Economy

Obama’s return good for India, say diplomats

Our Bureau New Delhi | Updated on November 20, 2017

The re-election of President Barack Obama augurs well for India-US relations despite the fact that relations between the two democracies now enjoys bipartisan support in America. This is the impression of former foreign service officials who have either served or been connected with the US.

In his congratulatory message Prime Minister, Dr Manmohan Singh said “I have no doubt that there is much more we can do together to further strengthen the India-U.S. partnership and thereby advance peace and stability, expand mutual economic opportunities, harness the potential of science and technology, innovation and higher education and empower our people to address global challenges.”

Former IFS officials point out that relations between the two countries have now reached a stage where irrespective of whether a Republican or Democratic candidate wins, relations will continue to progress.

“I do not subscribe to the argument that one party or another winning is good for India-US relations. Any US President will pursue US national interest whatever that may involve. While Obama’s re-election will guarantee continuity in the relations India-US relations are now etched in such a manner that it is bi-partisan. A lot of work is already being done in sectors like science and technology which are not grabbing the headlines like nuclear deal,” said Shiv Shankar Mukherjee, who has represented India twice in the United States.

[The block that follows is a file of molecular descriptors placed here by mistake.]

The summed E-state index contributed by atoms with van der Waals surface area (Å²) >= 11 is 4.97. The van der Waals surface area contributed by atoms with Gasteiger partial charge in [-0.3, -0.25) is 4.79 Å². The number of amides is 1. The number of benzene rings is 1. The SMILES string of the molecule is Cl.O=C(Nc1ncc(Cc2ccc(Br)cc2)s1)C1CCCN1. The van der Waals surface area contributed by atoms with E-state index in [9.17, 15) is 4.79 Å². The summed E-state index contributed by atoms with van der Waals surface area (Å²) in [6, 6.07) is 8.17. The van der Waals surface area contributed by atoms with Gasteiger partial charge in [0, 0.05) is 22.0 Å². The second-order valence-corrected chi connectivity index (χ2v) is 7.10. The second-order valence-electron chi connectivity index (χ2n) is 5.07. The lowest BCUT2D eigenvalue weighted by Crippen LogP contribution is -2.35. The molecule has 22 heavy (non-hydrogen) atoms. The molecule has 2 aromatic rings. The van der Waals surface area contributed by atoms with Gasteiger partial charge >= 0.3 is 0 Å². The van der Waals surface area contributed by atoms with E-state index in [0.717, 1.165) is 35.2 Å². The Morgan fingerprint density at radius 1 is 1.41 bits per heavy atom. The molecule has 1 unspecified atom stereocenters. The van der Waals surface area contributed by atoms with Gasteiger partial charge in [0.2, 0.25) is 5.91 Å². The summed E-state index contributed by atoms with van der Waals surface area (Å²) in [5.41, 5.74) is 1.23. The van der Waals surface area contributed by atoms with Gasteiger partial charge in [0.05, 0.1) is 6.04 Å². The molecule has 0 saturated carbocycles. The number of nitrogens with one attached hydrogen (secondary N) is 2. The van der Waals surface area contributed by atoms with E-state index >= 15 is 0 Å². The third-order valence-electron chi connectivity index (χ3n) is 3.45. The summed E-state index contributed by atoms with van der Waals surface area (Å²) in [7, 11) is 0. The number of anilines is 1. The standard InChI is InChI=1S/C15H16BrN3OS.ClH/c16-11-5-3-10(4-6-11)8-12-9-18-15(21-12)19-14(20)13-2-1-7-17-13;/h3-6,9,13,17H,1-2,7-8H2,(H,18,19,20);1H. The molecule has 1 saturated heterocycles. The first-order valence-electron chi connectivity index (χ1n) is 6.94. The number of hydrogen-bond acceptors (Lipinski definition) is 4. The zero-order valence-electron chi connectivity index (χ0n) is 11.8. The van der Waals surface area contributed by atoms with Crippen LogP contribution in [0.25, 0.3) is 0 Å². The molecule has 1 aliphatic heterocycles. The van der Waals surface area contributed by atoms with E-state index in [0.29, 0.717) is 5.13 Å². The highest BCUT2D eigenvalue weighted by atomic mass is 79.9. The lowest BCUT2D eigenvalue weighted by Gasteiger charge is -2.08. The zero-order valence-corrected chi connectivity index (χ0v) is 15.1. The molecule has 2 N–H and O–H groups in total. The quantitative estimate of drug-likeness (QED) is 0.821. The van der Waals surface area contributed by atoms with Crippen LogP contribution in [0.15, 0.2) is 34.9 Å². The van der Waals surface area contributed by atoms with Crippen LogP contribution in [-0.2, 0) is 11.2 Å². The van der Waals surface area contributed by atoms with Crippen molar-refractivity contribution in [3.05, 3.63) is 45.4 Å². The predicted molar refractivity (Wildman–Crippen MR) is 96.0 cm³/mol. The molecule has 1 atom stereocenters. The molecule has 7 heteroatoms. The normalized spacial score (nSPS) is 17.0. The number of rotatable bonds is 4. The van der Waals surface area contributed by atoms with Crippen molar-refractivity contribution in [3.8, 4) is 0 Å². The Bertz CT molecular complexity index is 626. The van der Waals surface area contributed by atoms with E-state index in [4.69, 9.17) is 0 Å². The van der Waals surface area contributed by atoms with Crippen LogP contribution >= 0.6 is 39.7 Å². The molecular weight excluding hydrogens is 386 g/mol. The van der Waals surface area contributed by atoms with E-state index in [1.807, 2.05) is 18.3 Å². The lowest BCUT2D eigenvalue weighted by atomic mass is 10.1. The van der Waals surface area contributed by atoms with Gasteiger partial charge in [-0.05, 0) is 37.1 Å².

Commenting on military cooperation, former ambassador G Parthasarathy said that this has been moving substantially with India already buying substantive arms from the US. Asked whether President Obama in his second term is likely to give any major push to economic relations between India and the US, Parthasarathy said it will require the Indian Government to take steps including controlling the budget deficit.

Several Ambassadors felt that issues like out sourcing were mere elections rhetoric which will die down now that the elections are over.

In a statement the Ministry of External Affairs said “we look forward to continuing to deepen and widen the engagement between India and the U.S. in the years ahead”.

Published on November 07, 2012

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